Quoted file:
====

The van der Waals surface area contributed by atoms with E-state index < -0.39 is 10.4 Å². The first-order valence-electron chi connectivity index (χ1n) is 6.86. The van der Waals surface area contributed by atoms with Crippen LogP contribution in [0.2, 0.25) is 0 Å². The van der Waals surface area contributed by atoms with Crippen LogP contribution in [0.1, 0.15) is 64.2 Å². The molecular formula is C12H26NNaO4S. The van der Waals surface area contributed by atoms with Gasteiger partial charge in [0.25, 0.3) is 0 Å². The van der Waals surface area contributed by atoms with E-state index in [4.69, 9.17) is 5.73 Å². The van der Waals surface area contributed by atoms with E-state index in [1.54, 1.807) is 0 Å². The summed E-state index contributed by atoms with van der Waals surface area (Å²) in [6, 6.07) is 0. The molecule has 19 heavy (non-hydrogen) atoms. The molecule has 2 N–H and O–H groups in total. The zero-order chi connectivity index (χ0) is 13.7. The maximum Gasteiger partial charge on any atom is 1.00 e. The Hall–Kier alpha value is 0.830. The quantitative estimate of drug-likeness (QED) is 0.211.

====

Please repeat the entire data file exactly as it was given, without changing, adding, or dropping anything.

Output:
The van der Waals surface area contributed by atoms with E-state index < -0.39 is 10.4 Å². The first-order valence-electron chi connectivity index (χ1n) is 6.86. The van der Waals surface area contributed by atoms with Crippen LogP contribution in [0.2, 0.25) is 0 Å². The van der Waals surface area contributed by atoms with Crippen LogP contribution in [0.1, 0.15) is 64.2 Å². The molecular formula is C12H26NNaO4S. The van der Waals surface area contributed by atoms with Gasteiger partial charge in [0.25, 0.3) is 0 Å². The van der Waals surface area contributed by atoms with E-state index in [4.69, 9.17) is 5.73 Å². The van der Waals surface area contributed by atoms with E-state index in [1.54, 1.807) is 0 Å². The summed E-state index contributed by atoms with van der Waals surface area (Å²) in [6, 6.07) is 0. The molecule has 19 heavy (non-hydrogen) atoms. The molecule has 2 N–H and O–H groups in total. The zero-order chi connectivity index (χ0) is 13.7. The maximum Gasteiger partial charge on any atom is 1.00 e. The Hall–Kier alpha value is 0.830. The quantitative estimate of drug-likeness (QED) is 0.211.